A visit to an organic farm in the Northern peninsula displayed the fertility of the land.
Words Yomal Senerath-Yapa
Photographs Menaka Aravinda and Vishwathan Tharmakulasingham
The Thinnai organic farm spreads like a green mass of hope in the principally arid land of Chunnakam in Jaffna. Inside its vast seven acres, extra labour and expensive chemical-free rearing are used to yield a healthy artisan crop. The daily routine of the farm is clocked by the needs of the plants and the growing livestock.
This organic farm grows a large bounty of vegetables, prime among them leafy carrot, beetroot, leeks, winged beans, long beans, onions, brinjals, tomatoes and green leaves. But the organic farm is to be sweetly and aesthetically appealing as well. Hence the fruit trees stand in rows between the vegetables. The idea is to cultivate together blood-crimson pomegranates, ripe yellow bananas and shiny emerald guavas stud the trees, creating an ornate splendour.
The baking heat of Jaffna favours pungent, bright coloured vegetables like brinjals, onions, long beans and ladies’ fingers, while the coy pale upcountry cabbage needs the shelter of a greenhouse.
Running an organic farm is quite a delicate and an expensive task. It’s like going back in time to do things the hard, primitive way. The soil itself has to be nourished laboriously, ploughing and adding manure repeated many times. Not a whiff of chemical taints the air here, though of course, as a consequence, the effect of weeds and pests have little hindrance.
The typical day starts first with watering. The farmworkers operate the bubbling sprinklers, which is a tricky business, because it’s all an interconnected maze, requiring the correct skill to know which valves to open. Then the farmworkers can get to the shade and prepare the biological pesticides, the organic fertilizer and other concoctions needed to be made.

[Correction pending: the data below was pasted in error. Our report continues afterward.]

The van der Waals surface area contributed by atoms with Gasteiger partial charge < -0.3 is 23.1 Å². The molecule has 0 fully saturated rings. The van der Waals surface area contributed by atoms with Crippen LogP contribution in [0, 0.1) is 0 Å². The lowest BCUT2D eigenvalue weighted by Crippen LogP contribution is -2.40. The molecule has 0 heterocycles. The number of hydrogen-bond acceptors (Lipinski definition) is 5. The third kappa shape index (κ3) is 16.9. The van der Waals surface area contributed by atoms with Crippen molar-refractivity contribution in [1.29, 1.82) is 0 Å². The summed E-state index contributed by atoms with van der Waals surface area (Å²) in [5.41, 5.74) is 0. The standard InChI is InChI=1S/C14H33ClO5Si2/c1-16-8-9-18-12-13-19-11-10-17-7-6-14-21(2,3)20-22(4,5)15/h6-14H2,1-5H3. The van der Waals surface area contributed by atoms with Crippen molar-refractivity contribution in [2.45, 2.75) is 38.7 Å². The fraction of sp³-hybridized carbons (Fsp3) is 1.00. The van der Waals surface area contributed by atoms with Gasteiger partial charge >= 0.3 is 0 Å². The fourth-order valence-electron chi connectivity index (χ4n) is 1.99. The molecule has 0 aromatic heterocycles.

The fertilizer is fermented in big barrels where cow dung and urine is mixed with leaves of Gliricidia, those highly useful plants to have in a farm, multifunctioning as fencing, rough fodder, firewood, raw manure, intercropping and also acts as wind barriers in the farm. Apart from the mixing up of concoctions, the farm-workers also make sure that planting happens correctly.
Gliricidia are those highly useful plants to have in a farm, multifunctioning as fencing, rough fodder, firewood, raw manure, intercropping and also acts as wind barriers in the farm.
The male labourers plough and prepare beds for the harvest while the female labourers do the weeding, harvesting and planting.
Everyday, a new list of fresh produce needed for the day is sent to the farm and is harvested at three in the afternoon, to be sent to The Thinnai Hotel and the balance to Colombo.
Sickness and pests are kept at bay by natural means. The strong scent released by the Orange marigold and Holy Basil is nauseous to the harmful insects. The method which is used to stop rampant weeds is also natural, called ‘mulching’. This means making a thick, dry carpet of old hay on the soil so that the weeds can’t germinate. Mulching is not hundred percent fail proof. But that, inevitably, is the way with biological methods.
Soon, introducing livestock will complete and enliven the farm. The poultry they rear will be free range and they will also raise goats and cattle. Once the farm has grown to adult size, a proper green paradise, guests can put up there, plucking the vegetables to be curried for their dinner, slicing pomegranates to suck at pearly seeds, or assist in milking and the collecting of eggs from the farm.